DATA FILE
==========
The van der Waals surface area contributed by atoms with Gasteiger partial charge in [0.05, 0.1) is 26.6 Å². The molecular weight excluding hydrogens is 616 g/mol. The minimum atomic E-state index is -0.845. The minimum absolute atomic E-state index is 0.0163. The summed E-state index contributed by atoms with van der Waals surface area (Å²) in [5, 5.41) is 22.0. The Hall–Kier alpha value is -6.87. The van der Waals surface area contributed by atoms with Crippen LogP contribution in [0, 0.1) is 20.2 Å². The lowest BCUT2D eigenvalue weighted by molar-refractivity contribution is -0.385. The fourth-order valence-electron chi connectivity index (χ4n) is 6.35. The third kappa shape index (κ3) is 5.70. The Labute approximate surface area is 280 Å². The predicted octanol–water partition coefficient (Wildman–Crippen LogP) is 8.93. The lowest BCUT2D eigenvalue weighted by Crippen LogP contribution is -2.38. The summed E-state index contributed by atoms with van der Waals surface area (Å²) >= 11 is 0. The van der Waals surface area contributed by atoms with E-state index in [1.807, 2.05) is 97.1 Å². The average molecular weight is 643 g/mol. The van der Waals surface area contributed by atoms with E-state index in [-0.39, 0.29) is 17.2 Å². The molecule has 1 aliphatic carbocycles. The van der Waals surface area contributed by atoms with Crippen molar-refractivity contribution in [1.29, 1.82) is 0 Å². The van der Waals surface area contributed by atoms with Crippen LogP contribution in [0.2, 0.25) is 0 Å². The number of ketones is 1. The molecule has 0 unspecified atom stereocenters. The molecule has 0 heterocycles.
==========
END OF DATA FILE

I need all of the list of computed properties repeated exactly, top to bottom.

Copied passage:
The van der Waals surface area contributed by atoms with Gasteiger partial charge in [0.05, 0.1) is 26.6 Å². The molecular weight excluding hydrogens is 616 g/mol. The minimum atomic E-state index is -0.845. The minimum absolute atomic E-state index is 0.0163. The summed E-state index contributed by atoms with van der Waals surface area (Å²) in [5, 5.41) is 22.0. The Hall–Kier alpha value is -6.87. The van der Waals surface area contributed by atoms with Crippen LogP contribution in [0, 0.1) is 20.2 Å². The lowest BCUT2D eigenvalue weighted by molar-refractivity contribution is -0.385. The fourth-order valence-electron chi connectivity index (χ4n) is 6.35. The third kappa shape index (κ3) is 5.70. The Labute approximate surface area is 280 Å². The predicted octanol–water partition coefficient (Wildman–Crippen LogP) is 8.93. The lowest BCUT2D eigenvalue weighted by Crippen LogP contribution is -2.38. The summed E-state index contributed by atoms with van der Waals surface area (Å²) >= 11 is 0. The van der Waals surface area contributed by atoms with E-state index in [1.807, 2.05) is 97.1 Å². The average molecular weight is 643 g/mol. The van der Waals surface area contributed by atoms with E-state index in [-0.39, 0.29) is 17.2 Å². The molecule has 1 aliphatic carbocycles. The van der Waals surface area contributed by atoms with Crippen molar-refractivity contribution in [1.29, 1.82) is 0 Å². The van der Waals surface area contributed by atoms with Crippen LogP contribution in [0.2, 0.25) is 0 Å². The number of ketones is 1. The molecule has 0 unspecified atom stereocenters. The molecule has 0 heterocycles.